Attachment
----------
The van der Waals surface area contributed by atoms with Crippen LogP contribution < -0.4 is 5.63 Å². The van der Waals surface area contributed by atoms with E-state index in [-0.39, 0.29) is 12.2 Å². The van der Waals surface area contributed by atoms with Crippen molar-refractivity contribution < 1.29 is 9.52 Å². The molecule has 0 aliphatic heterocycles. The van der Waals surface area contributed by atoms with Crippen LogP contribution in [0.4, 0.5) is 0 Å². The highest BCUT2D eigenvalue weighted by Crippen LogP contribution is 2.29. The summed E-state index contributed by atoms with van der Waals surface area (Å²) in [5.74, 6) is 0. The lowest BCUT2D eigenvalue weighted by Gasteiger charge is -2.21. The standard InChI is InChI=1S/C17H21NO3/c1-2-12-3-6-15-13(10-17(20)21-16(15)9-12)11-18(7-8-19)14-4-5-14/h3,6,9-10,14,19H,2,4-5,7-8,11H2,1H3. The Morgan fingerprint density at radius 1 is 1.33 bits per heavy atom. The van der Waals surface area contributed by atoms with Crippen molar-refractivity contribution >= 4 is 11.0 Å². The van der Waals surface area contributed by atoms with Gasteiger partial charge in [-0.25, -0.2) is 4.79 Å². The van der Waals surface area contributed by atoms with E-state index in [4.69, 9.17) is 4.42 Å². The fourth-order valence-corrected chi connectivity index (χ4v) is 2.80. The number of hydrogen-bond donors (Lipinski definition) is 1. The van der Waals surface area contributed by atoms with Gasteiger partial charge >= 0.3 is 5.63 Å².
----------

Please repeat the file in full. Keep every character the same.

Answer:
The van der Waals surface area contributed by atoms with Crippen LogP contribution < -0.4 is 5.63 Å². The van der Waals surface area contributed by atoms with E-state index in [-0.39, 0.29) is 12.2 Å². The van der Waals surface area contributed by atoms with Crippen molar-refractivity contribution < 1.29 is 9.52 Å². The molecule has 0 aliphatic heterocycles. The van der Waals surface area contributed by atoms with Crippen LogP contribution in [0.4, 0.5) is 0 Å². The highest BCUT2D eigenvalue weighted by Crippen LogP contribution is 2.29. The summed E-state index contributed by atoms with van der Waals surface area (Å²) in [5.74, 6) is 0. The lowest BCUT2D eigenvalue weighted by Gasteiger charge is -2.21. The standard InChI is InChI=1S/C17H21NO3/c1-2-12-3-6-15-13(10-17(20)21-16(15)9-12)11-18(7-8-19)14-4-5-14/h3,6,9-10,14,19H,2,4-5,7-8,11H2,1H3. The Morgan fingerprint density at radius 1 is 1.33 bits per heavy atom. The van der Waals surface area contributed by atoms with Crippen molar-refractivity contribution >= 4 is 11.0 Å². The van der Waals surface area contributed by atoms with Gasteiger partial charge in [-0.25, -0.2) is 4.79 Å². The van der Waals surface area contributed by atoms with E-state index in [4.69, 9.17) is 4.42 Å². The fourth-order valence-corrected chi connectivity index (χ4v) is 2.80. The number of hydrogen-bond donors (Lipinski definition) is 1. The van der Waals surface area contributed by atoms with Gasteiger partial charge >= 0.3 is 5.63 Å².